Slum Survey in Mumbai: Unable to cover 83% of slum structures in a year

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By Accommodation Times Bureau

Opposition from slum-dwellers, of the huge encamped hut-colonies of Mumbai slums ,threatens to put at risk the world’s largest biometric slum survey that is under way in the city.

The survey started in March last year. Enumerators have been able to gather information from barely 336 slum clusters of the 3,316 identified in the city, because they are often threatened, dishonored, sometimes even violated and assaulted. It’s very hard to finish and compile such surveys in slums.

Officials of the Slum Rehabilitation Authority (SRA) gave information that 1.24 lakh out of the 7 lakh slum structures, have so far been marked and identified, which means only about 17% of these have been covered. The survey team is tasked with knocking on the door of every structure, numbering it with paint and completing a biometric survey of each member of the family.

“At this pace, it will take another three to four years to cover the entire city,” SRA CEO Vishwas Patil said.

Slum-dwellers in the hut-colonies such as in Deonar in the eastern suburbs and Majas in Jogeshwari “aggressively opposed” the surveyors. Behrampada in Bandra (east) is another no-go area, one where no builder has succeeded in redeveloping the slum. Activists describes living conditions there are “sub-human” and “wretched”.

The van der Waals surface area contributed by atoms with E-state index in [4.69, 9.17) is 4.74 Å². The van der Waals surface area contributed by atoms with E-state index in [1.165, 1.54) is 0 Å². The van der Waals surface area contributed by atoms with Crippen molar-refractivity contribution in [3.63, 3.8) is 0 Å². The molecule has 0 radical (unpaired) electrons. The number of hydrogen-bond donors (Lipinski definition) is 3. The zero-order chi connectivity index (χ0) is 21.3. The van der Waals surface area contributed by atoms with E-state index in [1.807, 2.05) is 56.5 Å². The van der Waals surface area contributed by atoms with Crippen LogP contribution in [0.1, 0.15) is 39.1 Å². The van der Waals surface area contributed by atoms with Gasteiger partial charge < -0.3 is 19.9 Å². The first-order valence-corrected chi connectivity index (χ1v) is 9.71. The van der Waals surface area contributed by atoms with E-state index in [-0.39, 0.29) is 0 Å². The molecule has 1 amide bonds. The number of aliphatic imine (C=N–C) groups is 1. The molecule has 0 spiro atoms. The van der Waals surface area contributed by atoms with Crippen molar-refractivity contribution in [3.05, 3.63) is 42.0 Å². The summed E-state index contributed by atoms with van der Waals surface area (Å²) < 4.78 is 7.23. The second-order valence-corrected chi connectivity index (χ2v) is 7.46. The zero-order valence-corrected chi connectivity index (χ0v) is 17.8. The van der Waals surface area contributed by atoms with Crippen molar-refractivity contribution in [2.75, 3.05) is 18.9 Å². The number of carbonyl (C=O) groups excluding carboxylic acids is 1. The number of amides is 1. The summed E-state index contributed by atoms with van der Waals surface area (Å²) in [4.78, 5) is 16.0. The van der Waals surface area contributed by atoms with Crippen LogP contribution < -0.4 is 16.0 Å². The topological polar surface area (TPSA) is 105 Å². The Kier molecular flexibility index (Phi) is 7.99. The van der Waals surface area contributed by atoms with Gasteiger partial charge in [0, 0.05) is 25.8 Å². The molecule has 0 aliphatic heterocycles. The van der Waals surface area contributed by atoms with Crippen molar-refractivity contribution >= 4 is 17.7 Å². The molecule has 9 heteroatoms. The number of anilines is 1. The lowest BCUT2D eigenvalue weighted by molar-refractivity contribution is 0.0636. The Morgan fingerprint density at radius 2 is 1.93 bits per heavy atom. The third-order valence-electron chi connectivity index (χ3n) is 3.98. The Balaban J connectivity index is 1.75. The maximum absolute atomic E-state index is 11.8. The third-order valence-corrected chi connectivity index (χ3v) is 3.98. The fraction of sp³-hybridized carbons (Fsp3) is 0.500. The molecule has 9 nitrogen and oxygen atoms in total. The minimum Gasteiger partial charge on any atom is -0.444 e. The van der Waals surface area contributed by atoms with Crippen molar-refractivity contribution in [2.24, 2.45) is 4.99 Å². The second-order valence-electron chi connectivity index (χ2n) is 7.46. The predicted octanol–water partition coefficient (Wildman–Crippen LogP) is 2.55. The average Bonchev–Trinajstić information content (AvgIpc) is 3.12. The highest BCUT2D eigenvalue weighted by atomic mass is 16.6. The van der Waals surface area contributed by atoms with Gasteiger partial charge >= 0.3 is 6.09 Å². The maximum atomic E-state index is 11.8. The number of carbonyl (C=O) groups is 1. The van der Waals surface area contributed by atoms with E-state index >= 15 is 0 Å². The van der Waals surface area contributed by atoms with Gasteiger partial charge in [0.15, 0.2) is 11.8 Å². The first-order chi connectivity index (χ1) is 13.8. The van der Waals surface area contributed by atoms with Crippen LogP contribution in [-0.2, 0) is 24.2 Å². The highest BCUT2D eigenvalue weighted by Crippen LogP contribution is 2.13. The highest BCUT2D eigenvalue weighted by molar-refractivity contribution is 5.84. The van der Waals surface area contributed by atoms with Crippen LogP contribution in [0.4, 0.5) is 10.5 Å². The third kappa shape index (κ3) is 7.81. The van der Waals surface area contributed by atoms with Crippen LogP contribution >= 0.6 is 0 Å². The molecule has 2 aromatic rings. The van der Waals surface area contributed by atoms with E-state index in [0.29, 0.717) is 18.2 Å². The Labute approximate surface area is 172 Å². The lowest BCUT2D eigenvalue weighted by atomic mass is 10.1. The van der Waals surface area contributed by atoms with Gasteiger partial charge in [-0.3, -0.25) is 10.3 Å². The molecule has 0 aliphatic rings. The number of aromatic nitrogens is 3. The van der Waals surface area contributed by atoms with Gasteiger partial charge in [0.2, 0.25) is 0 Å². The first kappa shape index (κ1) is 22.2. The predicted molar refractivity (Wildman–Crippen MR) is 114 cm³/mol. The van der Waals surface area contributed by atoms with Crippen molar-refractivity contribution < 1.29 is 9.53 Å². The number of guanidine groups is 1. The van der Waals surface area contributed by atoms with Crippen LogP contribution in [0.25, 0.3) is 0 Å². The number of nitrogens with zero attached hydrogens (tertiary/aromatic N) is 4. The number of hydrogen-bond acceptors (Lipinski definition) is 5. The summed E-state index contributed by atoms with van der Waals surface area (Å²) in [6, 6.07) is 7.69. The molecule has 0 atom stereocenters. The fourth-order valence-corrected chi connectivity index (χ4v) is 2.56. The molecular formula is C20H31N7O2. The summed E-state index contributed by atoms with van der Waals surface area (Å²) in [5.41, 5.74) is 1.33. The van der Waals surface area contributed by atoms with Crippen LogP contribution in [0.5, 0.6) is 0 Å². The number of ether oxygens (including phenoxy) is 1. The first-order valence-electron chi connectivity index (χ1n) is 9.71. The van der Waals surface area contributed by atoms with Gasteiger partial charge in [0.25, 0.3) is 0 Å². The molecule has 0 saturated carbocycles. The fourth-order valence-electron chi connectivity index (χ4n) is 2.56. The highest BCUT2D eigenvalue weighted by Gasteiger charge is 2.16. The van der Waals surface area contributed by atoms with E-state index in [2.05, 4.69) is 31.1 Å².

“At some places, we are threatened and told not to enter the slum,” said B I Kendre, SRA chief co-ordination officer (biometric survey cell). “They think we have represented some builder.”

There have been instances when a slum-dweller would rudely inform the enumerator that he has two wives, and so he should get two tenements when the slum is taken up for redevelopment.

Within some slum clusters, residents are subordinated to rival builders.

“They feel we belong to the rival group and they stopped us” a ground-level surveyor said.

Last year in Deonar, staff were threatened, abused and assaulted, sometimes in the presence of police escorts. “It has been a complete no-go area for us,” a surveyor, Sumit Kulkarni, had told some months ago.

The enumerators can count 1,000 huts a day, but have been able to barely cover 400.

The survey was established to have a record of the eligibility of slum-dwellers, when their enclaves are taken up for redevelopment by private builders. The government aims to eliminate all slum areas in Maharashtra by 2022 and the decision to go for the project in the city was taken in 2015 .





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